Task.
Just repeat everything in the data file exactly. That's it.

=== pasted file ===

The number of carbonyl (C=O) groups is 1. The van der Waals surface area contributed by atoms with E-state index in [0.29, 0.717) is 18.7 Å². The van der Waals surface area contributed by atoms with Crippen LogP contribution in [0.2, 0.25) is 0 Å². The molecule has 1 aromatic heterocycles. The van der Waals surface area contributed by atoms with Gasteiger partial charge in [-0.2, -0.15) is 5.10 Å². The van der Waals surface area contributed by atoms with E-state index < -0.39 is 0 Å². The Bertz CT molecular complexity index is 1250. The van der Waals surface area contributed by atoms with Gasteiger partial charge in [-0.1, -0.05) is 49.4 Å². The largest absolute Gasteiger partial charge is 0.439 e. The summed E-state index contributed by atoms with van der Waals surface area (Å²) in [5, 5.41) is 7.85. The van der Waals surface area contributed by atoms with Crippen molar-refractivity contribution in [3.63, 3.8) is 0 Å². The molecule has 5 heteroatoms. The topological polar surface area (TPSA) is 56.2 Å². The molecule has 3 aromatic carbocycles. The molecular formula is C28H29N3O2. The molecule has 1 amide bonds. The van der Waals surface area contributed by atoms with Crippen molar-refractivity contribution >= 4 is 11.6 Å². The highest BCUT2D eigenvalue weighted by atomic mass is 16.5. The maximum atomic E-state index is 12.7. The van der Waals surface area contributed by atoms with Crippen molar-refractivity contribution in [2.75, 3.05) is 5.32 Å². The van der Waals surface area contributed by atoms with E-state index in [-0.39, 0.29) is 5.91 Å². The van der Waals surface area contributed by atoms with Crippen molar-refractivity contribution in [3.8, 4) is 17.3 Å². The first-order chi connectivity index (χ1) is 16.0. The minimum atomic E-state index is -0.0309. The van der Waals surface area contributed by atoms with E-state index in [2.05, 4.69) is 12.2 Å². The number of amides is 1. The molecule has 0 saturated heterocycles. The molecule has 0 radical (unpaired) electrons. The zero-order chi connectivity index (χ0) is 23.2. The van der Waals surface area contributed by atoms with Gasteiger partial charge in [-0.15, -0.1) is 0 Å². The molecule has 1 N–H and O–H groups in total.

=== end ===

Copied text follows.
The number of carbonyl (C=O) groups is 1. The van der Waals surface area contributed by atoms with E-state index in [0.29, 0.717) is 18.7 Å². The van der Waals surface area contributed by atoms with Crippen LogP contribution in [0.2, 0.25) is 0 Å². The molecule has 1 aromatic heterocycles. The van der Waals surface area contributed by atoms with Gasteiger partial charge in [-0.2, -0.15) is 5.10 Å². The van der Waals surface area contributed by atoms with E-state index < -0.39 is 0 Å². The Bertz CT molecular complexity index is 1250. The van der Waals surface area contributed by atoms with Gasteiger partial charge in [-0.1, -0.05) is 49.4 Å². The largest absolute Gasteiger partial charge is 0.439 e. The summed E-state index contributed by atoms with van der Waals surface area (Å²) in [5, 5.41) is 7.85. The van der Waals surface area contributed by atoms with Crippen molar-refractivity contribution in [3.63, 3.8) is 0 Å². The molecule has 5 heteroatoms. The topological polar surface area (TPSA) is 56.2 Å². The molecule has 3 aromatic carbocycles. The molecular formula is C28H29N3O2. The molecule has 1 amide bonds. The van der Waals surface area contributed by atoms with Crippen molar-refractivity contribution >= 4 is 11.6 Å². The highest BCUT2D eigenvalue weighted by atomic mass is 16.5. The maximum atomic E-state index is 12.7. The van der Waals surface area contributed by atoms with Crippen molar-refractivity contribution in [2.75, 3.05) is 5.32 Å². The van der Waals surface area contributed by atoms with E-state index in [-0.39, 0.29) is 5.91 Å². The van der Waals surface area contributed by atoms with Crippen molar-refractivity contribution in [3.8, 4) is 17.3 Å². The first-order chi connectivity index (χ1) is 16.0. The minimum atomic E-state index is -0.0309. The van der Waals surface area contributed by atoms with E-state index in [2.05, 4.69) is 12.2 Å². The number of amides is 1. The molecule has 0 saturated heterocycles. The molecule has 0 radical (unpaired) electrons. The zero-order chi connectivity index (χ0) is 23.2. The van der Waals surface area contributed by atoms with Gasteiger partial charge in [-0.15, -0.1) is 0 Å². The molecule has 1 N–H and O–H groups in total.